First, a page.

Stress & Anxiety

Anxiety is one of many troubling symptoms of bipolar disorder.

The fluctuation in emotions of bipolar disorder can cause uneasiness and worry. Experiencing periods of depression and mania can cause anxiety because during both of these phases it is difficult to remain in control and find stability.

While not often studied together, a few studies have estimated that as many as 60 percent of people with bipolar disorder have an anxiety disorder. One study in 2004 showed that more than 30 percent of bipolar disorder patients experience panic attacks.

Stress and anxiety can further complicate bipolar symptoms, putting strain on already taxed emotions and mental state. Allowing stress to build can further create more anxiety, which can fuel both mania and depression.   

Stress is oftentimes unavoidable. In today's society, you have to work, which is a huge source of anxiety, to make money (which causes more anxiety), but also takes away your time, preventing you from doing what you want.

Work, money, time, and relationships are some of the biggest stressors people face on a daily basis. While you can't eliminate stress and anxiety from your life, you can alter your reaction to stressful events.

Here are some ways to help prevent stress and anxiety in your life:

Use 'the Relaxation Response'

Dr. Jason Evan Mihalko, a certified psychologist working out of Harvard Square in Cambridge, Mass., said that stress is one of the most manageable things of all.

"Many people know about the fight or flight response—a biological response to stress where our bodies become prepared to either run to safety or fight. What many people don't know is that we have also designed an antidote to fight or flight: the relaxation response," he said. "Through simple deep breathing exercises, visualizing a pleasant scene, or soothing ourselves through the five senses, we can induce this relaxation response."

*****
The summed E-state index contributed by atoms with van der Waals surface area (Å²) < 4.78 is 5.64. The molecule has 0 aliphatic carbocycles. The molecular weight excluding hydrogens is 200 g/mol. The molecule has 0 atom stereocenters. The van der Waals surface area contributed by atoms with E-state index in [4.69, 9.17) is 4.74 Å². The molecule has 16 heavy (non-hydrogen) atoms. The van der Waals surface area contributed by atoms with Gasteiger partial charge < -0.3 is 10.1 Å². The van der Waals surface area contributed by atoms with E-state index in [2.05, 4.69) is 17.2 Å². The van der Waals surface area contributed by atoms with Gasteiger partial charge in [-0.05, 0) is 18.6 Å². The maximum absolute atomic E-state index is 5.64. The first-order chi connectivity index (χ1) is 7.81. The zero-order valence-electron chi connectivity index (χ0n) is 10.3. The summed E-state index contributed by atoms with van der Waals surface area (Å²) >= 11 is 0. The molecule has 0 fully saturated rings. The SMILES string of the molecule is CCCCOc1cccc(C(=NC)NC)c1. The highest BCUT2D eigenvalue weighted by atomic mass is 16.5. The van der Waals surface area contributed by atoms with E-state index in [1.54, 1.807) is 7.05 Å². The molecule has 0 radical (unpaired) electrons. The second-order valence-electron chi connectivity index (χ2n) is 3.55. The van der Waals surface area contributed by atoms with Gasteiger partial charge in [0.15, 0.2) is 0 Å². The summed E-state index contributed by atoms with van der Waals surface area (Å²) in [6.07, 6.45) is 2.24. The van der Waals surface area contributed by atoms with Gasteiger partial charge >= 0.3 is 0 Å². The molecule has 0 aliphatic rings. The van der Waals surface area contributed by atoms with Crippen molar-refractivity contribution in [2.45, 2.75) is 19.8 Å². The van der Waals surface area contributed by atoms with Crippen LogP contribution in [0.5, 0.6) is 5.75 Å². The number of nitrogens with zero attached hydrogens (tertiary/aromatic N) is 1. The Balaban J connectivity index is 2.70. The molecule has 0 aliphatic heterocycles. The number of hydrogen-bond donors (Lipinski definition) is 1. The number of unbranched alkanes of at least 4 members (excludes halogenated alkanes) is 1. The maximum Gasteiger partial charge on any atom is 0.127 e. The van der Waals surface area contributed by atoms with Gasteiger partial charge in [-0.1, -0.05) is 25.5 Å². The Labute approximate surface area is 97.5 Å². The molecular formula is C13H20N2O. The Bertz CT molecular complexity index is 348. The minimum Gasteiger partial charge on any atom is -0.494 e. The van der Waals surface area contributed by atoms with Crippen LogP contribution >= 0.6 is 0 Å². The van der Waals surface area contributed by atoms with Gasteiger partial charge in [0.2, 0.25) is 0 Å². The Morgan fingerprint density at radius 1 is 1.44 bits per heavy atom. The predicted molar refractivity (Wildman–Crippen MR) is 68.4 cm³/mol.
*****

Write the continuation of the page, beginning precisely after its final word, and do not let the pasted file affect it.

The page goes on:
When we're able to relax, many things happen, Dr. Mihalko said, including decreased metabolism, slower heartbeat, relaxed muscles, slowed breathing, lowered blood pressure, increased levels of nitiric oxide (an important chemical compound in protecting vital organs and Science's Molecule of the Year in 1992), and our general sense of well-being and calm increases.

Prioritize

It's human to feel overwhelmed when there are a million things to do at once—work, school, kids, marriage, friends, family, etc. can all lead to worry.  Coupled with the unpredictable nature of bipolar disorder, anxiety can create havoc inside your mind.

The key to preventing stress and anxiety build up—with or without bipolar disorder—is determining which is the most important and what can be done first. We often lose focus of why we're doing so many things, so concentrating on what's most important can be an easy way to eliminate clutter in our lives.

It's important that your therapy for bipolar disorder remains a main priority. You may think you don't have time for it, but know that if you skip on treatment, you're only making things worse for yourself. 

Lists are a great way to keep track of what you should be doing and what's the most important thing to do first. Lists are a great way of tackling some of the quick and easy things first, allowing you to cross tasks off your list and gaining a sense of accomplishment.

Here's an example of what a list might look like:

  1. Take medications
  2. Email boss about vacation
  3. Pick up dry cleaning
  4. Meet Shirley for lunch
  5. Buy groceries

Limit Yourself

Even super heroes can't be everywhere at once. You can spend all day, every day attempting to do it all, but that won't leave you with enough time or energy to stop and enjoy life. Plus, the stress generated by attempting to do it all could only aggravate your mood.